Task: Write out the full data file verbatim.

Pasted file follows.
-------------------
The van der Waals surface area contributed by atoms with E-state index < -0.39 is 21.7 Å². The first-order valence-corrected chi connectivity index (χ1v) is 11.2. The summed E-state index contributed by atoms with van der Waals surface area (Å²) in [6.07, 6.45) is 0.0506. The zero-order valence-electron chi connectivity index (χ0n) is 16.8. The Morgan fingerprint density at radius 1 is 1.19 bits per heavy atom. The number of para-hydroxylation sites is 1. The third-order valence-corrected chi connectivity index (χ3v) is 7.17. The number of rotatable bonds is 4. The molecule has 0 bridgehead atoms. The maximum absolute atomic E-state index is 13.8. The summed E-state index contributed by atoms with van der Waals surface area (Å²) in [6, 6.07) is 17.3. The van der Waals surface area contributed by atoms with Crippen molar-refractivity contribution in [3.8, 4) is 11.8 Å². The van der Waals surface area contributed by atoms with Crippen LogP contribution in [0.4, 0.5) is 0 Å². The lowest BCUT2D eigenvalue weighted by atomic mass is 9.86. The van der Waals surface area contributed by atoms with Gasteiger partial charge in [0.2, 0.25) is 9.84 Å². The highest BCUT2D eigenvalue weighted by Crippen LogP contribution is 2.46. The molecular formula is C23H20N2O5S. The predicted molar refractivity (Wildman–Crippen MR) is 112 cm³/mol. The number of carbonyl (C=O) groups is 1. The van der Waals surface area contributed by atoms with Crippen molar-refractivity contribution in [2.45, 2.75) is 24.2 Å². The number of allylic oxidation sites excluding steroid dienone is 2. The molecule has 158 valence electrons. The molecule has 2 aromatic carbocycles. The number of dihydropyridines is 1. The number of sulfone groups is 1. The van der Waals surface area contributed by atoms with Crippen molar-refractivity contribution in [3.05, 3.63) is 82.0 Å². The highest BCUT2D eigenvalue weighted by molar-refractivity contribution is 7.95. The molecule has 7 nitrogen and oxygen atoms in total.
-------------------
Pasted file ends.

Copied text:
The van der Waals surface area contributed by atoms with E-state index < -0.39 is 21.7 Å². The first-order valence-corrected chi connectivity index (χ1v) is 11.2. The summed E-state index contributed by atoms with van der Waals surface area (Å²) in [6.07, 6.45) is 0.0506. The zero-order valence-electron chi connectivity index (χ0n) is 16.8. The Morgan fingerprint density at radius 1 is 1.19 bits per heavy atom. The number of para-hydroxylation sites is 1. The third-order valence-corrected chi connectivity index (χ3v) is 7.17. The number of rotatable bonds is 4. The molecule has 0 bridgehead atoms. The maximum absolute atomic E-state index is 13.8. The summed E-state index contributed by atoms with van der Waals surface area (Å²) in [6, 6.07) is 17.3. The van der Waals surface area contributed by atoms with Crippen molar-refractivity contribution in [3.8, 4) is 11.8 Å². The van der Waals surface area contributed by atoms with Crippen LogP contribution in [0.4, 0.5) is 0 Å². The lowest BCUT2D eigenvalue weighted by atomic mass is 9.86. The van der Waals surface area contributed by atoms with Gasteiger partial charge in [0.2, 0.25) is 9.84 Å². The highest BCUT2D eigenvalue weighted by Crippen LogP contribution is 2.46. The molecular formula is C23H20N2O5S. The predicted molar refractivity (Wildman–Crippen MR) is 112 cm³/mol. The number of carbonyl (C=O) groups is 1. The van der Waals surface area contributed by atoms with Crippen molar-refractivity contribution in [2.45, 2.75) is 24.2 Å². The number of allylic oxidation sites excluding steroid dienone is 2. The molecule has 158 valence electrons. The molecule has 2 aromatic carbocycles. The number of dihydropyridines is 1. The number of sulfone groups is 1. The van der Waals surface area contributed by atoms with Crippen molar-refractivity contribution in [3.05, 3.63) is 82.0 Å². The highest BCUT2D eigenvalue weighted by molar-refractivity contribution is 7.95. The molecule has 7 nitrogen and oxygen atoms in total.